The SEND Tribunal has been using video hearings, in place of face to face hearings, since 2019 The SEND Tribunal anticipates that video hearings will continue for the foreseeable future, with the option of hybrid or face to face hearings where necessary.

What can I expect from a remote hearing?

The SEND Tribunal team has been improving its virtual hearing platform – including by using linked rooms for British Sign Language users or spoken interpretation. 

The SEND Tribunal administration team will send out log in details in advance of the hearing. These will be issued when the Notice of Hearing is issued. Instead of a physical venue you will see dial in or video dial in details with full instructions on how to join. General guidance on joining telephone and video hearings is available.

Telephone hearings are via an 0800 number and so should be free from landline or mobile. 

If a video hearing is ordered and you are concerned that your internet connection is not good enough, there will also be the option of joining via phone. The number to call should be included in the Notice of Hearing, but if it is not, contact the SEND Tribunal to find this out. 

If you require technical support for a telephone or video hearing you can call 0330 8089405. 

Here is a film that has been prepared by the HM Courts and Tribunal Service, providing guidance on what happens in remote hearings in the SEND Tribunals:

If you click on the settings symbol at the bottom of the video you can select subtitles in various languages. A British Sign Language version of the film is available online.

This guidance is for people attending remote hearings who want to have a third party supporting them. This could be a friend, family member or someone from a charitable or local government service.

Are all hearings heard remotely?

Face to face and hybrid hearings (where some people attend remotely but not all) can still go ahead.

If you feel you need a hybrid or an “in person” hearing as a reasonable adjustment for any needs you have, it is a good idea to let the SEND Tribunal and the local authority (LA) know as soon as you can. You can do this on the Case Review Form or on a Request for Changes form

There may also be an option to use a court venue if there is no access to a stable telephone or internet connection. Alternatively, you may be able to agree with the SEND Tribunal and the LA that a paper hearing (which does not require attendance of the parties or witnesses) would be appropriate, depending on the issues in dispute and the context of your appeal.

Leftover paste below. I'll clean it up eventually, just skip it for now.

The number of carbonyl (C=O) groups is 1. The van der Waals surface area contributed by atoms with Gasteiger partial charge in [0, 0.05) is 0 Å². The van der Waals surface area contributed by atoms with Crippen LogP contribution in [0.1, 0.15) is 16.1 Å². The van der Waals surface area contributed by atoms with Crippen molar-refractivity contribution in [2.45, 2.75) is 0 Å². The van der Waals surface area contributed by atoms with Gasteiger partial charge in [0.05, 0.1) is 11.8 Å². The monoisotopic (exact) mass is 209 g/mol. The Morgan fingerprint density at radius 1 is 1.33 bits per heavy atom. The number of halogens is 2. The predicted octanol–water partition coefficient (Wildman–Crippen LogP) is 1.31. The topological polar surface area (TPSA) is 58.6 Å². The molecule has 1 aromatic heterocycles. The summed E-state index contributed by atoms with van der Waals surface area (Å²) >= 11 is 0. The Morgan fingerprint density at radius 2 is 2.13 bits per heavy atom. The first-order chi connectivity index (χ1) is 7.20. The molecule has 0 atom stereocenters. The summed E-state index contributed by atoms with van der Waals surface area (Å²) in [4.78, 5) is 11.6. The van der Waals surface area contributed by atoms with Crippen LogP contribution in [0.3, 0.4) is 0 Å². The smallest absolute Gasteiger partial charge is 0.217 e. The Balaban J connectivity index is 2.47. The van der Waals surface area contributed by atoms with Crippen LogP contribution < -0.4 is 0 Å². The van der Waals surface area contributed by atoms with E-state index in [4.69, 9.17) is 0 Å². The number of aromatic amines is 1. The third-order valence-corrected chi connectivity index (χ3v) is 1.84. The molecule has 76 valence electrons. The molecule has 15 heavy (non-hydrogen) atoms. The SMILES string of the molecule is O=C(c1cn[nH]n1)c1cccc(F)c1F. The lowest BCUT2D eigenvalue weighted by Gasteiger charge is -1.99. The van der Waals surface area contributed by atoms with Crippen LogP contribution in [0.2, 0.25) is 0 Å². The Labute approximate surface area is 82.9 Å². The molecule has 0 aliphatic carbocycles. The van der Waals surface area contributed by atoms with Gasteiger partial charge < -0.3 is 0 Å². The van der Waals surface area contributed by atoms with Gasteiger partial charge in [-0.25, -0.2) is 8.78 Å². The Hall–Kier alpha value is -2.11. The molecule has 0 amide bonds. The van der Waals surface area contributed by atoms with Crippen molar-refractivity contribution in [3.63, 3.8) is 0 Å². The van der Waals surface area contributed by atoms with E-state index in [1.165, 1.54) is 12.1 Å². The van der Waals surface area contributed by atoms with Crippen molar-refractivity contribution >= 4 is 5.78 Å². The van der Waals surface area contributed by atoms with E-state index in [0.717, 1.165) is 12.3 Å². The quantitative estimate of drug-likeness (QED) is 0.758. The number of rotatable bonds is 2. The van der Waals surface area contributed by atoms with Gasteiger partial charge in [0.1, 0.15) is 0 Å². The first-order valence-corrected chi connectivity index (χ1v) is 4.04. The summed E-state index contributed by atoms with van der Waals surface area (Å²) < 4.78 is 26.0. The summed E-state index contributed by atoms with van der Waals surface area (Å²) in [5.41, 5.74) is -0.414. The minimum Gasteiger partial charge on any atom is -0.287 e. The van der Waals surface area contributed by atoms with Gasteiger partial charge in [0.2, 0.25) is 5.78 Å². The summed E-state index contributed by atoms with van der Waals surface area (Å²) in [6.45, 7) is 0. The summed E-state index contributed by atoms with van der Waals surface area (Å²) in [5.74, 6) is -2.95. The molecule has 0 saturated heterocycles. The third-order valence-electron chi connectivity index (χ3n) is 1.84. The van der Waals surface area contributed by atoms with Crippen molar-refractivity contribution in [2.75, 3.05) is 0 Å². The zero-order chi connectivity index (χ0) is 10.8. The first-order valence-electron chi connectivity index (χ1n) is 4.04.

Top tips for virtual hearings

As well as the tips outlined in the HMCTS video on hearings in the SEND Tribunal we recommend: 

Before the hearing:

  • Check phone or internet connections

Contacting all your witnesses and anyone else dialling in on your behalf, in advance, to check whether they have reliable phone or internet connection. If they do not, then let the LA and the SEND Tribunal know as soon as possible.

  • Make clear what adjustments you need

If you or anyone else expected to dial-in has caring responsibilities alert the LA and the Tribunal to this to discuss what adjustments you may need during the hearing and whether it might be possible to arrange them for you.

  • Meet with witnesses and advocates

If possible, try to arrange a telephone or virtual meeting before the hearing to give you, any witnesses and advocate you have, the opportunity to speak before it begins.

  • Agree methods of communication

If an advocate will be supporting you in the hearing, speak to them in advance to agree how you will communicate with them confidentially during the hearing as necessary.

Try to agree how you will communicate with the LA as necessary during any breaks in the hearing.

  • When and how to log in to the hearing

Make sure you are sitting somewhere comfortable, quiet and close to charging points.

Make sure that the phone or computer you are using is charged or plugged in.

The joining instructions usually suggest that you try logging in about 30 minutes early to make sure that everything works.

During the hearing:

  • Late evidence – check whether it has been received

If you have any late evidence, send this to the normal email address ([email protected]), with details of your hearing date, time, and appeal number.

At the start of the hearing, check that this has been received by the panel. If it has not you may be able to resubmit it via email for their attention and possibly present it live by sharing your screen in the virtual hearing. If the panel agrees to you presenting late evidence in this way, minimise other windows to make sure you only share what you intend to!

  • Communicating with others during the hearing

Avoid using any “chat” function on the software used for a virtual hearing for any communication that you don't want to share with the LA or SEND Tribunal panel.

  • Technology issues

If during the hearing, you can’t hear, be heard or properly take part for another reason, get the judge’s attention and explain this.

Depending on what the issue is, you could raise your hand, use the “chat” function or unmute yourself to speak and explain the issue.

It’s important the judge knows if you’re having problems taking part or understanding what’s happening so this can be sorted out, otherwise the hearing might not be fair.

It will be more difficult to try to challenge unfairness afterwards if you don’t raise the issue during the hearing.

  • Take notes 

Make sure you keep notes as the hearing is going on. This way, when it’s your turn to talk, you can address things raised by others when they were talking. 

For further information about appeals see here and where to get help with making an appeal.